National Review Online asked a group of commentators: "In the wake of September 11, it was often said that the attacks collectively changed us. Did it? Five years later, are we changed and how? Or, how should we have and didn't?" For all replies, see "Did It Change Us? 9/11, five years later."
9/11 changed much for conservatives, little for liberals.
Conservatives tend to see the United States, Western culture, and even civilization itself under assault from a barbaric totalitarian force in some way connected to Islam. They perceive a cosmic struggle — reminiscent of those in World War II and the Cold War — over the future destiny of mankind.
Liberals tend to have a far more relaxed view of the situation, as symbolized by John Kerry's 2004 comment calling terrorism a "nuisance" and comparing it to gambling and prostitution. Liberals widely accuse conservatives, for self-interested reasons, of exaggerating the threat. The hard Left goes further and purveys conspiracy theories about the Bush administration having perpetrated 9/11.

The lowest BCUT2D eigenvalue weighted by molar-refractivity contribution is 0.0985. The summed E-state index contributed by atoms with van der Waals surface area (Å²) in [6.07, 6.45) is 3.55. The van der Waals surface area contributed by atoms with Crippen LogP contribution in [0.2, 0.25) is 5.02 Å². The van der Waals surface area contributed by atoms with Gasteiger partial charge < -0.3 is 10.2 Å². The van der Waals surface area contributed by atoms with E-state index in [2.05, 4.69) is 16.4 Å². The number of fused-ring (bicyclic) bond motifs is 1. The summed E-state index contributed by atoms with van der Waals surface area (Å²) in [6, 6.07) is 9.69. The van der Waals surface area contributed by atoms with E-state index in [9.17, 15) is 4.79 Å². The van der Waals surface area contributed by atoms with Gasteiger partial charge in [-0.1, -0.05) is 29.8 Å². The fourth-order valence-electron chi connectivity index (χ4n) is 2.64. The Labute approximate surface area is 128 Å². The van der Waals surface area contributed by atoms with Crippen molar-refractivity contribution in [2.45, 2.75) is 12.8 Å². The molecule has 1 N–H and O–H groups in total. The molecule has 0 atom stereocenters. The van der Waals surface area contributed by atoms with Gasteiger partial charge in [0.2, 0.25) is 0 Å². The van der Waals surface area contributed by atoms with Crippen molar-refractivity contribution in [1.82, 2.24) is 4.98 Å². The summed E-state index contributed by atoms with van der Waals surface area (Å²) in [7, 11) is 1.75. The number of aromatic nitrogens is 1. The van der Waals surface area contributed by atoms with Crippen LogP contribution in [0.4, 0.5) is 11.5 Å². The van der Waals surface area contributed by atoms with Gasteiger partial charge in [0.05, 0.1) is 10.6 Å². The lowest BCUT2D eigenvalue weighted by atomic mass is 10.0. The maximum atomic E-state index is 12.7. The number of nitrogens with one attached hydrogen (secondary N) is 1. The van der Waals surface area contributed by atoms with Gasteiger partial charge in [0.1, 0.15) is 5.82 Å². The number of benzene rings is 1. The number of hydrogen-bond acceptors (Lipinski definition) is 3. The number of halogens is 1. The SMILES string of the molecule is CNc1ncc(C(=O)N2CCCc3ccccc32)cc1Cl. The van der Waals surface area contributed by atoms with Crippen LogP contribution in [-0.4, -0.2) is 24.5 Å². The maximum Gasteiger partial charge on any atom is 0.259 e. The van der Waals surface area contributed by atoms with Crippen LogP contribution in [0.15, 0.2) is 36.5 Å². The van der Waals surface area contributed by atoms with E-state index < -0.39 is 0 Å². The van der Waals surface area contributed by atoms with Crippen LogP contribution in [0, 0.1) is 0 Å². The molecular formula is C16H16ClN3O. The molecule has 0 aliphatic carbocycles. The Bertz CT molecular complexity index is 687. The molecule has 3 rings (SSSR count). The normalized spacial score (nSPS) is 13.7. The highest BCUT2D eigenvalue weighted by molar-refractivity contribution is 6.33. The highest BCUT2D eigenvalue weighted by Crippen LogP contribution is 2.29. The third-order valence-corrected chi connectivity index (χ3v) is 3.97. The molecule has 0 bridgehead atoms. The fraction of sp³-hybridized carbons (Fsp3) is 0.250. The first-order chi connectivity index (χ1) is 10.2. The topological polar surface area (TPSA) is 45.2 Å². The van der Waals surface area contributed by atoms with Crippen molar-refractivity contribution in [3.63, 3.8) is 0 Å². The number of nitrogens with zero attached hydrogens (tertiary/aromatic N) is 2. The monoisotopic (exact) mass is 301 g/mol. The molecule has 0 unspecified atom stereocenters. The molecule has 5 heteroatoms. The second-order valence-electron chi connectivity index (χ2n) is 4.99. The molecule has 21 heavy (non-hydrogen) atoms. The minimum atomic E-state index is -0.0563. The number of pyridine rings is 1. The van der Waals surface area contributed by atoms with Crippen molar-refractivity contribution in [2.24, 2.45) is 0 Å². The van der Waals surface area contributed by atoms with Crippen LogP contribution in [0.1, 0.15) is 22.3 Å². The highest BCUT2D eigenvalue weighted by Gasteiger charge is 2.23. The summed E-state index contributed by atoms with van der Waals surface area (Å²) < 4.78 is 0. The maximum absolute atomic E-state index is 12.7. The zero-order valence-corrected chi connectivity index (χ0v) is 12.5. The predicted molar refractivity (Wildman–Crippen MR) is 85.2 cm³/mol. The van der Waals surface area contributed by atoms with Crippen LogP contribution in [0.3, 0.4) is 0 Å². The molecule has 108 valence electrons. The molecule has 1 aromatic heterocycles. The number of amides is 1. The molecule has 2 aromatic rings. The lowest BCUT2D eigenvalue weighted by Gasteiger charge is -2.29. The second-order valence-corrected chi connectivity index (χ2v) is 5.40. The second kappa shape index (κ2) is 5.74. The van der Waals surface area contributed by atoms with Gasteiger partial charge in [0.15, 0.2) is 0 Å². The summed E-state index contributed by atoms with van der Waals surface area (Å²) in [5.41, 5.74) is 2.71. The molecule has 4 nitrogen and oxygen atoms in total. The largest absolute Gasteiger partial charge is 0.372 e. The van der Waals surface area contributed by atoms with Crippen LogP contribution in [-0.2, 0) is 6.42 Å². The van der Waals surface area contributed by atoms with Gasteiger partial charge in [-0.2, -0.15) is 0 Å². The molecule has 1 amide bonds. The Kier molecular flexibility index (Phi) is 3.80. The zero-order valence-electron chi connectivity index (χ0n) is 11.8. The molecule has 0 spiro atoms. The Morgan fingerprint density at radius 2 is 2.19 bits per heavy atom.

As I pointed out already in 1994 (in a National Review article), the current debate divides along lines closely mirroring those concerning the Soviet Union. Conservatives, being prouder of what Americans have created, worry more about external threats and urge confrontation; liberals, being more self-critical, are more sanguine, and prefer conciliation. Put differently, 9/11 mobilized conservatives against radical Islam even as it mobilized liberals against conservatives.
Looking ahead, nothing but an atrocity of terrible proportions will wake liberals and make "united we stand" once again a meaningful slogan. (September 11, 2006)